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With school budget set, South Portland focuses on high school renovation bond

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With school budget set, South Portland focuses on high school renovation bond

SOUTH PORTLAND — Superintendent of Schools Suzanne Godin said the School Department will now focus on passing a bond to renovate South Portland High School after residents OK'd a $41.6 million school budget for next year.

The School Board on Monday voted unanimously to ask the City Council to place a renovation bond before voters in November.

Godin said the board will discuss the borrowing plan during a joint workshop with the City Council in late June.

The budget, approved 844-487 in a May 6 referendum, included a $506,000 allocation to a special reserve fund for the high school.

As with recent elementary school construction, the district will continue to feed that reserve account in future budgets to build capacity to begin making payments, when and if a bond is approved by voters.

"I'm very pleased," Godin said. "I think (the referendum vote) shows strong support for the budget as well as the (high school) facilities reserve. It will help ensure that funds are set aside for pending facility renovations."

Renovation plans previously accepted by the School Board would have cost about $42 million had the bond been floated in June. Business Manager Polly Ward said the district is still working on a final cost estimate for a November referendum.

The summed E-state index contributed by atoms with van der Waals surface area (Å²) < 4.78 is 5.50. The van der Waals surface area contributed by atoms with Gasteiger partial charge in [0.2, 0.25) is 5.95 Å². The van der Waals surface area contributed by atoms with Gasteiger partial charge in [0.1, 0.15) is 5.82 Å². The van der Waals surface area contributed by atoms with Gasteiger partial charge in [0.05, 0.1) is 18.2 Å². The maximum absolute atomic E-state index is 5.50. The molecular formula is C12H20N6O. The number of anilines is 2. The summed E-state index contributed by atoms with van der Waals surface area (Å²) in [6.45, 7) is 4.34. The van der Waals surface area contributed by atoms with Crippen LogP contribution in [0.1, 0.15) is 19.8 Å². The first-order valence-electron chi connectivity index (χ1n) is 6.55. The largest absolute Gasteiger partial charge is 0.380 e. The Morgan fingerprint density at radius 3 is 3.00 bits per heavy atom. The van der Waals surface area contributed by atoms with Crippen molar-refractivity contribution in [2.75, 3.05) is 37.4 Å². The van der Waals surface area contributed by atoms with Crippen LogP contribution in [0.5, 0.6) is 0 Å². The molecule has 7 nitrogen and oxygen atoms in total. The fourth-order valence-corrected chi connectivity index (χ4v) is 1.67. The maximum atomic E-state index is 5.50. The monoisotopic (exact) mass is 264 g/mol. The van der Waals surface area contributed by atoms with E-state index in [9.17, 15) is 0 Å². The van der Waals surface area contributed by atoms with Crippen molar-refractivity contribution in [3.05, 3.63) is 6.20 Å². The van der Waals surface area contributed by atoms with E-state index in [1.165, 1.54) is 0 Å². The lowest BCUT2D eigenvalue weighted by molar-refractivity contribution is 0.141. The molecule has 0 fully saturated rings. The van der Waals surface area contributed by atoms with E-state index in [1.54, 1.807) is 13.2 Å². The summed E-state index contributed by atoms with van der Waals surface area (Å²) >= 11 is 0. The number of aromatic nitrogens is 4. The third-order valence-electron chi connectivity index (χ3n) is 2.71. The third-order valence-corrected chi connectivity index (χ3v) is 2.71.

In 2007, voters rejects a $56 million renovation plan by a 3-1 margin.

Meanwhile, the budget for the year beginning July 1, which eliminates 25 jobs, is expected to increase the school share of the local tax rate by 11 cents, or 1.1 percent.

Voters also voted overwhelming in support of the school budget validation process, which allows residents to have the final say on school spending. The 887-449 vote renews the budget referendum process for another three years.

While appreciative that residents voted in support of the school budget, Godin said she is disappointed that they decided to continue the validation process.

"The community strongly supports input into the budget process," she said. "I'm disappointed in that we have an elected board and City Council that, by charter, makes that decision. But it's evident the community needs input in that decision also."

Turnout for the budget vote, which cost the city about $1,300, was light. Only 1,341 of the city's 18,549 registered voters cast ballots, a 7 percent turnout.

Last year, 2,068 voters participated in the referendum, an 11 percent turnout.

Randy Billings can be reached at 781-3661 ext. 100 or rbillings@theforecaster.net